In fact, sometimes Earth burps lethal amounts of CO2 naturally: In August 1986, a pocket of magma beneath Lake Nyos in Cameroon caused the lake to release a cloud of CO2 that suffocated 1,700 people and 3,500 head of livestock.
Still, for policymakers looking for a technological quick fix, CCS is pretty seductive.
"Today, fossil fuels provide about 80 percent of global energy demand and the outlook is that they will remain the dominant source of energy for decades to come," states the International Energy Agency (IEA) of the Organisation of Economic Cooperation and Development in a report released following a June 2007 meeting. "Consequently, global energy-related CO2 emissions increase 55 percent between 2004 and 2030 in a business-as- usual outlook. It is increasingly clear that this development path is not sustainable. Carbon dioxide capture and storage is a critical technology to significantly reduce CO2 emissions."
The conference, Near Term Opportunities for Carbon Dioxide Capture and Storage, was aimed at accelerating the development and commercialization of CCS.
"Climate science is compelling and implies urgent action, (and) CCS costs must be reduced and cost-cutting innovations come from accumulating field experience, i.e. learning-by-doing," urge the authors of the report.
They also make CCS sound compellingly simple. "The process chain has three stages: capturing CO2 from fuel and industrial processing, electricity generation plants and compressing it; transporting the CO2 by pipeline or tanker; and, injecting the CO2 into a suitable geological formation for long-term isolation from the atmosphere," explains the report.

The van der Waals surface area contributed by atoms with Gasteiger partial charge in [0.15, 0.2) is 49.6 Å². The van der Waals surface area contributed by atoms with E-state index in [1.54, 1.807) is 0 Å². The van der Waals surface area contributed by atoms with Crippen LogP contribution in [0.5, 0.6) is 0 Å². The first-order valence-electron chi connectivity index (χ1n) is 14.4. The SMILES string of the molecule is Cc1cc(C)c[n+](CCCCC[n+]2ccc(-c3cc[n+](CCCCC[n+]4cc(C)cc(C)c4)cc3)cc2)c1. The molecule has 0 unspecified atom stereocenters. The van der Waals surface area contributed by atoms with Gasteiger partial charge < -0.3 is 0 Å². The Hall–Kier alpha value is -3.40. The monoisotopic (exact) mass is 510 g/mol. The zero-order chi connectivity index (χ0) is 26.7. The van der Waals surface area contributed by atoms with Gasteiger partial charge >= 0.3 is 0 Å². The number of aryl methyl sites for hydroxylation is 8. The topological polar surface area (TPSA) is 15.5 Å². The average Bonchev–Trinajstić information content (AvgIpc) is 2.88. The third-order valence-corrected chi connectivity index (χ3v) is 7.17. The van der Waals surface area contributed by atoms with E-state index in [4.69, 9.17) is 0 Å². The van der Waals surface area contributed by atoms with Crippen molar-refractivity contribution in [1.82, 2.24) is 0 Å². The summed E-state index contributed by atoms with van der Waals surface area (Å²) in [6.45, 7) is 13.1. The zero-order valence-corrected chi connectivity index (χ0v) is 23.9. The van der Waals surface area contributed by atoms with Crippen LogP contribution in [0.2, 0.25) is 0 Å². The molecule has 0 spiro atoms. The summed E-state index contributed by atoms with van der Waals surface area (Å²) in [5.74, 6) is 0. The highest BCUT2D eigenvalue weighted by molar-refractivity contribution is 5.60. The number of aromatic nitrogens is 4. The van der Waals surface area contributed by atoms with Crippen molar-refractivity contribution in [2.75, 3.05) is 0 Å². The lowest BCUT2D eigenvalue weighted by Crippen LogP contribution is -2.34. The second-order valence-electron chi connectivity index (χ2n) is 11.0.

As for the technologies, they have been used in other applications for decades but have not yet been integrated. "No full- scale plants are in operation that demonstrate all aspects of CCS," admits the report.
The largest obstacle is acceptance. "Public awareness and support for CCS as a climate-change abatement option require significant efforts to provide credible messages on the benefits and risks of CCS," urges the IEA.
And this is where the tapestry of business-as-usual optimism begins to unravel.
Earlier this month, Greenpeace International, based in the Netherlands, released a pointed critique of CCS based on peer-reviewed research. The report, "False Hope: Why Carbon Capture Won't Save the Climate," explains why investment in CCS is misdirected:
"CCS cannot deliver in time to avoid dangerous climate change. The earliest possibility for deployment of CCS at utility scale is not expected before 2030. To avoid the worst impacts of climate change, global greenhouse gas emissions have to start falling after 2015, just seven years away.
"CCS wastes energy. The technology uses between 10 and 40 percent of the energy produced by a power station. Wide-scale adoption of CCS is expected to erase the efficiency gains of the last 50 years and increase resource consumption by one-third.
"Storing carbon underground is risky. Safe and permanent storage of CO2 cannot be guaranteed. Even very low leakage rates could undermine any climate mitigation efforts.
"CCS is expensive. It could lead to a doubling of plant costs and an electricity price increase of 21-91 percent. Money spent on CCS will divert investments away from sustainable solutions to climate change.